Small Scale Solutions: Re-Inventing the Live Event
Online Conference //Cynhadledd Ar-lein, 21-22 Chwefror 2022
Prifysgol Bangor University

Marilyn Allen - Digital-live[li]ness

Digital-live[li]ness proposes a 15-minute performance paper that explores potentiality through the hauntological dimension of online events. The increased regularity and intensification of online events during the COVID 19 pandemic has emphasised the aesthetics of error in digital interactions. The live event privileges ontological being whereas the digital event, with its attendant glitches, manifests hauntological phenomena. The glitch is a ghost in the digital event, belonging to neither human nor digital being, it is an intervallic force that disrupts the striations of virtuality and physicality, thus subverting and evading presupposed limitations on space and time. Depleted bandwidth, unmuted microphones, and unsolicited communications from Siri all contribute to an arrhythmic space wherein the interrupted flow of matter, static in the system, cut-flows and glitches, facilitate a deviation from the hegemony of social systems. “A small deviation (a swerve) that can operate as the germ of something new, a deviation that creates schizzes in an existing regime whilst opening up a gap where possibility can enter. (These glitches, or points of indeterminacy open up the possibility of a multiplicity of pathways, and thus a multiplicity of possible worlds).”* Digital-live[li]ness manifests as a dysfunctioning event in which the dissemination of an academic paper will be haunted by a series of digital apparitions which proffer ‘a multiplicity of possible worlds’.

* O’Sullivan, S., 2006, Art Encounters Deleuze and Guattari: Thought Beyond Representation, Hampshire UK: Palgrave Macmillan

Clinton Carlson // Nik Swift - WORKSHOP

Building Hybrid Community. Bringing ancient reflective traditions to hybrid spaces

This workshop will be an experiment in using emerging technologies to aid in bridging the gap between in-person and online sections of hybrid events.
This workshop will begin with a short presentation on the use of real-time digital technologies (e.g. Twitch, TouchDesigner, Zoom) to build community during the COVID-19 pandemic. The presentation will look at opportunities and challenges in using these technologies to create authentic virtual and physical experiences that draw participants toward mindfulness, equality, and human connection.

Workshop participants will then be invited to experience these technologies through a short meditation and a structured circle conversation. The meditation will be a collaborative, responsive experience where the participants’ breathing will drive the motion of a digital installation’s motion. Following the experiential portion of the workshop, there will be an informal feedback session to help us iterate on this format.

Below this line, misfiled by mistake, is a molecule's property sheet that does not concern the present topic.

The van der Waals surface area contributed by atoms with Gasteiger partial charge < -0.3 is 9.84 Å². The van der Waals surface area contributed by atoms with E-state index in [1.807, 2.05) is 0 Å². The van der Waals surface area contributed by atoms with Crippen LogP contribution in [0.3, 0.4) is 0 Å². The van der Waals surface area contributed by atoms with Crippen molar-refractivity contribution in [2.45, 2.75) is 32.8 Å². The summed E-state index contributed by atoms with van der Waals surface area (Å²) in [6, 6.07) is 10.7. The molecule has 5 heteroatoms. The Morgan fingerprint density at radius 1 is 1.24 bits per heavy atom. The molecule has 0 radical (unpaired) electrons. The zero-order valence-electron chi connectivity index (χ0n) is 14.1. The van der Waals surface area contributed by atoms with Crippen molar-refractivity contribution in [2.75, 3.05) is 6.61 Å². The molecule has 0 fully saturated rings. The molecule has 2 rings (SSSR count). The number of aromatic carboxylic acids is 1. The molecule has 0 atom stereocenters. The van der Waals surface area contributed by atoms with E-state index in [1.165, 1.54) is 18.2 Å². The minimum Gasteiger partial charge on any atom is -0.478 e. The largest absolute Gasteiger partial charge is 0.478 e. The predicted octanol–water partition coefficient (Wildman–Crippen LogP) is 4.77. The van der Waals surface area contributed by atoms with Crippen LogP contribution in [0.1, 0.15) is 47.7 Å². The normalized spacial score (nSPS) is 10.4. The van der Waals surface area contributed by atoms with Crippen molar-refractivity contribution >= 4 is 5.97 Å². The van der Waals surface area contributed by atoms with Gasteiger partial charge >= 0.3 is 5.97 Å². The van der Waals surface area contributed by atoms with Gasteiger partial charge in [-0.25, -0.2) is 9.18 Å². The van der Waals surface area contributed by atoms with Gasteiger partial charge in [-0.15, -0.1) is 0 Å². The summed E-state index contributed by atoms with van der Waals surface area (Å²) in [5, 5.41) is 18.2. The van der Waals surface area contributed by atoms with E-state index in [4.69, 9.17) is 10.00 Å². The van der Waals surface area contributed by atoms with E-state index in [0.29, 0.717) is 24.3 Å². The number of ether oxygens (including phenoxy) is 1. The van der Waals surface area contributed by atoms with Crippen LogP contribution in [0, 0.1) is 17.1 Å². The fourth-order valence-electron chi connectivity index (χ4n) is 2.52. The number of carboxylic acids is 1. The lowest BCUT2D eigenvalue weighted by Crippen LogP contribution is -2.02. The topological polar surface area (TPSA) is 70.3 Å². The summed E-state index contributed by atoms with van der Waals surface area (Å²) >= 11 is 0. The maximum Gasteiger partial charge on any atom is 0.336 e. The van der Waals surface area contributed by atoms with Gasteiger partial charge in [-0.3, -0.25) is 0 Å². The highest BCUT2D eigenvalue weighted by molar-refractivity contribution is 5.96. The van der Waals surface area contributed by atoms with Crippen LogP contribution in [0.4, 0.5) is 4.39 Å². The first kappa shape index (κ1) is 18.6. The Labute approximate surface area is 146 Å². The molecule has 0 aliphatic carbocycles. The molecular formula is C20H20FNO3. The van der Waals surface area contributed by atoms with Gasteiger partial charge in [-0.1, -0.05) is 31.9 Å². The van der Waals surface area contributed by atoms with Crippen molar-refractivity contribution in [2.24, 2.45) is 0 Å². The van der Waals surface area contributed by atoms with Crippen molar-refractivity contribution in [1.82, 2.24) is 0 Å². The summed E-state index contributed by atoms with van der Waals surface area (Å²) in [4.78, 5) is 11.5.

The idea is that this type of mindfulness conversation exercise can be conducted in myriad spaces and situations, from conference presentation Q&A sessions to music festivals, to classrooms or other regular workspaces. We have been iterating on this experimental format, and hope to use this session as a means of testing its current manifestation while ourselves connecting with the workshop attendees and collecting feedback for the future.

Clinton Carlson // Nik Swift - PRESENTATION

Finding the Real in Real-Time. Fostering connection and communty through synchronous social engagements

Asynchronous interactive experiences have become ubiquitous with contemporary software—providing users the flexibility, efficiency, and access needed for a diverse variety of products and services. As the push for flexibility and efficiency has pushed our temporal proximity further apart, has it also created greater emotional distance and sacrificed the serendipity of real-time experiences?

With the onset of the COVID-19 pandemic, real-time experiences have also been pushed into the digital world—often being forced into existing technologies such as Zoom that fail to provide more than rudimentary interactive experiences that quickly fall apart with larger numbers of participants.

This presentation will explore how ancient traditions of meditation and circle conversations might inform the use of technology—connecting participants to our planet and fellow humans through real-time hybrid experiences. Several projects that explore these traditions will be presented, and ask participants to consider what technologies might look like that are designed not around the delivery of more efficient or flexible interactions, but around mindfulness, equity, and human connection.

The presentation will conclude with a discussion of principles that might be helpful for imagining how live events might be designed for creating greater “real” experiences.

Stephen Greer - Curating for liveness: live art and experimental strategies for performance in Scotland since – and before – the pandemic

This presenta on explores the approaches taken by ar sts and fes val organisers working in the interdisciplinary, experimental field of live art to consider the persistence of liveness following a wave of event cancella ons and covid-related restric ons across 2020 and 2021. Heavily characterised by the work of freelance and independent ar sts, by the fes val model as the preferred format for staging otherwise commercially-unviable work and the privileging of ‘real’ encounters with ‘real’ bodies, the live art sector has been comprehensively disrupted by the pandemic. At the same me, live art’s longstanding willingness – if not compulsive desire – to con nually rethink the terms of the live encounter in performance offers unexpected strategies for adap ng to new condi ons through covid-safe formats for performance including but not limited to audio walks, performance installa ons and auto-theatre (works performed by their audience) as well as forms straddling the in-person and online.